History of Soviet lotteries

The first lotteries in our country appeared in the 18th century. It was a good way to both replenish the state treasury and raise money for charity. For example, to help starving people or those injured in hostilities. By decree of 1829, the emperor himself issued permission to hold lotteries, the total winnings of which exceeded 500 rubles. For circulations with a smaller fund, the signature of the Minister of Finance was required.

But the attitude of the Bolsheviks to lotteries was negative at first. Gambling, in their opinion, was a relic of capitalism, which means that in a socialist society this phenomenon had to be fought mercilessly. By the 1918 decree, any gambling was prohibited, and violators faced very serious punishment. But the Soviet government also needed money, and there are gamblers in any society. So why not help the state at their expense? Three years later, lotteries were again allowed. True, their implementation was strictly controlled by the state.

In 1921, a drought hit the country. So the government remembered the old way of collecting money. A Commission for Assistance to the Famine was created, headed by M. I. Kalinin. Donations from citizens and organizations came from all over Russia, lotteries also provided great help.

Moreover, the distribution of lottery tickets was often compulsory: they were issued for change, imposed through trade unions, or handed over as a burden when buying any scarce goods. As the woman-manager of the house said in the famous Soviet comedy: "And if they don't take it, we'll turn off the gas."

In the late forties and early fifties, no editions were carried out in the USSR. But, in 1956, the era of the revival of Soviet lotteries begins, the country was preparing for the VI World Festival of Youth and Students, which was scheduled for 1957, and such an event required considerable expenses.

At the end of the fifties, lotteries became a good way to draw money out of citizens' money-boxes, and in order to stimulate people to buy tickets, goods were offered as prizes that were not easy to find on the free market: household appliances, bicycles, motorcycles. But, the most important dream of a Soviet citizen was to win a car.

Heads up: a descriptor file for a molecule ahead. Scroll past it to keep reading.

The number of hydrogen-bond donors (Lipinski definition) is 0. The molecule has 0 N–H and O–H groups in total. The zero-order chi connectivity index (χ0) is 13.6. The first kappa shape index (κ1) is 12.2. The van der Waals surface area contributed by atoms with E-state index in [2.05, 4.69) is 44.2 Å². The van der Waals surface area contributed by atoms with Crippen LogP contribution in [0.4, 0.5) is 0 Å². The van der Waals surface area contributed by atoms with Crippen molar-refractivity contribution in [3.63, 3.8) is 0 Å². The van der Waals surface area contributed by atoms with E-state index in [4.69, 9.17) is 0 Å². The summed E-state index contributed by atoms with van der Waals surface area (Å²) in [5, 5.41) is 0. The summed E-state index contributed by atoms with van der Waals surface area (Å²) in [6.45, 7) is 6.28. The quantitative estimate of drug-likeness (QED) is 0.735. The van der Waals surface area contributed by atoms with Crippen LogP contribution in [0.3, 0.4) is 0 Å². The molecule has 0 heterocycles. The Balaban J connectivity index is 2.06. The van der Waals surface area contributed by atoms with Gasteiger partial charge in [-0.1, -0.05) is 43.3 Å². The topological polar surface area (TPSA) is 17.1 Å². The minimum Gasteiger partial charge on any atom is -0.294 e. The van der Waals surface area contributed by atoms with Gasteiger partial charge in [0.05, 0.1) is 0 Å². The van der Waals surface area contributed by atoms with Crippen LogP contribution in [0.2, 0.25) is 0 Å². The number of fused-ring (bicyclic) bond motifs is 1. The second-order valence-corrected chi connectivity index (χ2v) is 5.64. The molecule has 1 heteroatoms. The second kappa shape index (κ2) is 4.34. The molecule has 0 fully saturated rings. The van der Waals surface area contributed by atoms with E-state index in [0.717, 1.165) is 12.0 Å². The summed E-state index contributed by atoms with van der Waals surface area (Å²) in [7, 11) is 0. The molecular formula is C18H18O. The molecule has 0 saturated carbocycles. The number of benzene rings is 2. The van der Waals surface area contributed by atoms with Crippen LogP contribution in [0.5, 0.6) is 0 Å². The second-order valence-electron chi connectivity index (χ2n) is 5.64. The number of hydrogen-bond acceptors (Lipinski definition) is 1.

Lottery tickets had one significant drawback: from the moment of purchase to the drawing, it often took a lot of time, and the draws themselves were carried out without the participation of players, just the results were published in newspapers. There was not enough excitement.

Another thing is the Sportloto editions, which have been regularly held in the Soviet Union since 1970. The player himself could cross out the numbers that, in his opinion, should become winning. Some hobbyists have spent years developing "tricky" combinations that would lead them to success. And some programmers even received reprimands for using computers for these purposes during working hours.

And since 1974, Sportloto's circulations have been broadcast live, no wonder that this game has much more fans. Some lucky ones managed to win large sums, but the state was the most fortunate, into whose budget millions of rubles regularly flowed.

The Sprint cash lottery was no less popular. Here, in general, everything was extremely simple, there was no need to wait for any circulation, it was enough to buy an envelope with a ticket at the kiosk, open it and immediately determine how good fortune was for the player.

Tickets of two types were issued - 1 ruble each and 50 kopecks each. Large prizes could be won in any of these tickets, but there were three times more cars in ruble tickets. A good incentive for a time when you had to queue for a car for years. Moreover, winning a car was much more attractive than money, the car could be resold profitably.

Winnings up to one hundred rubles were paid on the spot, but more substantial amounts only after a thorough examination of the ticket. By the way, for the production of the tickets themselves, equipment was purchased in Germany. They had six degrees of protection. Moreover, in the Soviet Union, winning lottery tickets were often counterfeited and then resold. The scammers hoped that the deceived "lucky ones" would not go anywhere to complain, because many of them made their fortune "in the most dishonest way."

There were no bookmakers in the Soviet Union, but there were enough fans of sports predictions. It is for them that since 1987 tickets of the "Sportprognosis" lottery have been on sale. The players were asked to guess the outcome of 13 matches. The winnings were paid to those who predicted the outcome of at least 11 of them.

Naturally, there were much more lottery losers than those who managed to win. But, the citizens of the Land of Soviets were confident that all the proceeds from the circulation go for the good of the state, and therefore, for the benefit of the entire Soviet people.